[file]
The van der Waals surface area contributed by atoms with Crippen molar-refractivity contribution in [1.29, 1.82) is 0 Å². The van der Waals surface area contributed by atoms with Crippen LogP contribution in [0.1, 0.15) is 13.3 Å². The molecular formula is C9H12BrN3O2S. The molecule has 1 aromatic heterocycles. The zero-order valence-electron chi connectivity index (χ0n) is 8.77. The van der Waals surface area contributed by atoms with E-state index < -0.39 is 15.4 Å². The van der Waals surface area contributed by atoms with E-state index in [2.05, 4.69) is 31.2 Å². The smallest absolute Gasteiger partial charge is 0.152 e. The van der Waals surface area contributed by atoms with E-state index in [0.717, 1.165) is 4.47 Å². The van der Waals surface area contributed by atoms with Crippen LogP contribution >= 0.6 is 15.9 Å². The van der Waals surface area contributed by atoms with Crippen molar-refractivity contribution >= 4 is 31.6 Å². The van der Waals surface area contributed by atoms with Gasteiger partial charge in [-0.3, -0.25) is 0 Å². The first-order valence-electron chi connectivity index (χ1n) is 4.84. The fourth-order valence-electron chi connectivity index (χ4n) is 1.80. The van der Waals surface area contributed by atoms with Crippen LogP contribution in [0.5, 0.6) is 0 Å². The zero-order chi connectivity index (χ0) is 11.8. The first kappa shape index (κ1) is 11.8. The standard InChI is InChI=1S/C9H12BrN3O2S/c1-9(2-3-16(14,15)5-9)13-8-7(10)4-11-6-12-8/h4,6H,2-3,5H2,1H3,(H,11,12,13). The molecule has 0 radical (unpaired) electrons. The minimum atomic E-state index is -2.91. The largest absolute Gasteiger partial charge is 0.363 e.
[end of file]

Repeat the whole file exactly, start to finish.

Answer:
The van der Waals surface area contributed by atoms with Crippen molar-refractivity contribution in [1.29, 1.82) is 0 Å². The van der Waals surface area contributed by atoms with Crippen LogP contribution in [0.1, 0.15) is 13.3 Å². The molecular formula is C9H12BrN3O2S. The molecule has 1 aromatic heterocycles. The zero-order valence-electron chi connectivity index (χ0n) is 8.77. The van der Waals surface area contributed by atoms with E-state index < -0.39 is 15.4 Å². The van der Waals surface area contributed by atoms with E-state index in [2.05, 4.69) is 31.2 Å². The smallest absolute Gasteiger partial charge is 0.152 e. The van der Waals surface area contributed by atoms with E-state index in [0.717, 1.165) is 4.47 Å². The van der Waals surface area contributed by atoms with Crippen LogP contribution >= 0.6 is 15.9 Å². The van der Waals surface area contributed by atoms with Crippen molar-refractivity contribution >= 4 is 31.6 Å². The van der Waals surface area contributed by atoms with Gasteiger partial charge in [-0.3, -0.25) is 0 Å². The first-order valence-electron chi connectivity index (χ1n) is 4.84. The fourth-order valence-electron chi connectivity index (χ4n) is 1.80. The van der Waals surface area contributed by atoms with Crippen LogP contribution in [0.5, 0.6) is 0 Å². The zero-order chi connectivity index (χ0) is 11.8. The first kappa shape index (κ1) is 11.8. The standard InChI is InChI=1S/C9H12BrN3O2S/c1-9(2-3-16(14,15)5-9)13-8-7(10)4-11-6-12-8/h4,6H,2-3,5H2,1H3,(H,11,12,13). The molecule has 0 radical (unpaired) electrons. The minimum atomic E-state index is -2.91. The largest absolute Gasteiger partial charge is 0.363 e.